Competing in Stoneham, Crawford chalked up her fifth podium finish on Canadian snow since first entering World Cup competition in 2005.
Coming off the back of a fourth place in Yabuli, China, five days ago, the AIS/NSWIS scholarship holder competed with more purpose yesterday, finishing behind World Cup leader Xuetong Cai from China and ahead of Japan's Haruna Matsumoto.
In the rain and fog delayed final which did not finish until 10.30pm, about two hours later than scheduled, Crawford had her chance to steal first place away from Cai.
Unfortunately she slightly under-rotated her second trick, a cab 720, in the first of her two runs, which may have been the difference between Cai's 24.8 points and the Sydneysider's 24.5.
However, Crawford and her coach Ben Alexander were very pleased with the way she boarded to record her second best result of the season and her 12th World Cup podium.
While Alexander was full of praise for Crawford, he was equally complimentary of Crawford's teammate and fellow World Champion Nathan Johnstone.
Johnstone went into the Stoneham event as the competition leader but an aggressive stomach virus prevented the AIS/NSWIS scholarship holder from training all week. In fact, Johnstone was so ill that he was taken to hospital and was bed ridden for part of the lead up period.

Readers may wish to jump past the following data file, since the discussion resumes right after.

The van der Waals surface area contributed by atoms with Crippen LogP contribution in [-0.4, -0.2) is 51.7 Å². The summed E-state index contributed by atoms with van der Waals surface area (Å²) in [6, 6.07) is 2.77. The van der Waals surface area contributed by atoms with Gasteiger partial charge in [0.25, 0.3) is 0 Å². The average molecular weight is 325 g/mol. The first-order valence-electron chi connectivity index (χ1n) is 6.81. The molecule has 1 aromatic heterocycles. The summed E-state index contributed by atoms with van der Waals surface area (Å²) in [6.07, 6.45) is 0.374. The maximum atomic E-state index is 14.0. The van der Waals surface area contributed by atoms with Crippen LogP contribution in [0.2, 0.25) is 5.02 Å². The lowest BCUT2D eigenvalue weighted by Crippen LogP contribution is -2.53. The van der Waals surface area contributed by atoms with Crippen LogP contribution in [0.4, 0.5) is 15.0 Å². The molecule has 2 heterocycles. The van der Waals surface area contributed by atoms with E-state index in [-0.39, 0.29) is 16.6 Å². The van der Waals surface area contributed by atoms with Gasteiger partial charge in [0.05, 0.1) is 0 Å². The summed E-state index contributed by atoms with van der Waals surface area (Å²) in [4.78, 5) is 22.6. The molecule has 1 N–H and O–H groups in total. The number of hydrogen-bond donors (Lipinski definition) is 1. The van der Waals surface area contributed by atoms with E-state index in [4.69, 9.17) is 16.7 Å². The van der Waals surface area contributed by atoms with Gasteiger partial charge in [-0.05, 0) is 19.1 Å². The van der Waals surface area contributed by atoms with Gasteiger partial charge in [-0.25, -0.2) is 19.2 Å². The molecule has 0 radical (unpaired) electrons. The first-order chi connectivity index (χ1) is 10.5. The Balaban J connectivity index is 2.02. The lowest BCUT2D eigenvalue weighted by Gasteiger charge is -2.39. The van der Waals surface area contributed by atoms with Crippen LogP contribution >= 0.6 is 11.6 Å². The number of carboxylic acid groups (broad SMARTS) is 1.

Despite competing well below full physical strength, the 21-year-old matched his undeniable athletic ability with enormous courage and determination to qualifying in first place on 27.2 points, 1.6 points ahead of Japan's Taku Hiraoka.
Days of not being able to eat during the lead up to the final took its toll, sapping the Australian of energy and preventing Johnstone, who notched his maiden World Cup victory in China only five days ago, from performing at his best. He finished in 10th.
The event was a clean sweep for Japanese riders, Ryo Aono, Taku Hiraoka and Kazuumi Fujita, who finished 1-2-3.
Alexander said that Johnstone showed tremendous maturity and to compete at all was a credit to the Australian.
"I thought Nate was amazing. When you consider that his first time in the pipe all week was in competition, and he was still effected by the illness, I was really impressed by the way he competed," Alexander said.